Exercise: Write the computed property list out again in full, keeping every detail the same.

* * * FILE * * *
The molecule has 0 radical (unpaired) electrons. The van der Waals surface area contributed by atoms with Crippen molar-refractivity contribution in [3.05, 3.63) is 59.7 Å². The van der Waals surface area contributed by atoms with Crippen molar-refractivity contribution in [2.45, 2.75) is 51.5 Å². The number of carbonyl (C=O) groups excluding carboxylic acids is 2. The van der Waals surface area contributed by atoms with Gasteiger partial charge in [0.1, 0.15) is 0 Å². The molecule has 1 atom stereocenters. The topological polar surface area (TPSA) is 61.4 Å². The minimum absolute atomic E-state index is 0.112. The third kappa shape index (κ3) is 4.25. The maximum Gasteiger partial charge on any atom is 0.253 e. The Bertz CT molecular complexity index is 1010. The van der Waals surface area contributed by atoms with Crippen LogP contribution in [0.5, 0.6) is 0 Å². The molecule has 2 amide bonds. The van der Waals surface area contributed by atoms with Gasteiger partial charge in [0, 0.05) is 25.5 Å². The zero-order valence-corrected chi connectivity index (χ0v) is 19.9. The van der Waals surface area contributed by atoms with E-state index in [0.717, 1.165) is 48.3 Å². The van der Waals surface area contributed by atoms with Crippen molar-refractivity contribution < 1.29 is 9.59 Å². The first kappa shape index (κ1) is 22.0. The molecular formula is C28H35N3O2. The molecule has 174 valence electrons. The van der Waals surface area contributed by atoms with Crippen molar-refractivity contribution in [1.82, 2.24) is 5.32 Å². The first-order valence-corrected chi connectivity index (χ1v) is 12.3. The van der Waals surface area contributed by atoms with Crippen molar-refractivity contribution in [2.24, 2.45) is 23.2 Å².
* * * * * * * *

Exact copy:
The molecule has 0 radical (unpaired) electrons. The van der Waals surface area contributed by atoms with Crippen molar-refractivity contribution in [3.05, 3.63) is 59.7 Å². The van der Waals surface area contributed by atoms with Crippen molar-refractivity contribution in [2.45, 2.75) is 51.5 Å². The number of carbonyl (C=O) groups excluding carboxylic acids is 2. The van der Waals surface area contributed by atoms with Gasteiger partial charge in [0.1, 0.15) is 0 Å². The molecule has 1 atom stereocenters. The topological polar surface area (TPSA) is 61.4 Å². The minimum absolute atomic E-state index is 0.112. The third kappa shape index (κ3) is 4.25. The maximum Gasteiger partial charge on any atom is 0.253 e. The Bertz CT molecular complexity index is 1010. The van der Waals surface area contributed by atoms with Crippen LogP contribution in [0.5, 0.6) is 0 Å². The molecule has 2 amide bonds. The van der Waals surface area contributed by atoms with Gasteiger partial charge in [0, 0.05) is 25.5 Å². The zero-order valence-corrected chi connectivity index (χ0v) is 19.9. The van der Waals surface area contributed by atoms with E-state index in [0.717, 1.165) is 48.3 Å². The van der Waals surface area contributed by atoms with Crippen molar-refractivity contribution < 1.29 is 9.59 Å². The first kappa shape index (κ1) is 22.0. The molecular formula is C28H35N3O2. The molecule has 174 valence electrons. The van der Waals surface area contributed by atoms with Crippen molar-refractivity contribution in [1.82, 2.24) is 5.32 Å². The first-order valence-corrected chi connectivity index (χ1v) is 12.3. The van der Waals surface area contributed by atoms with Crippen molar-refractivity contribution in [2.24, 2.45) is 23.2 Å².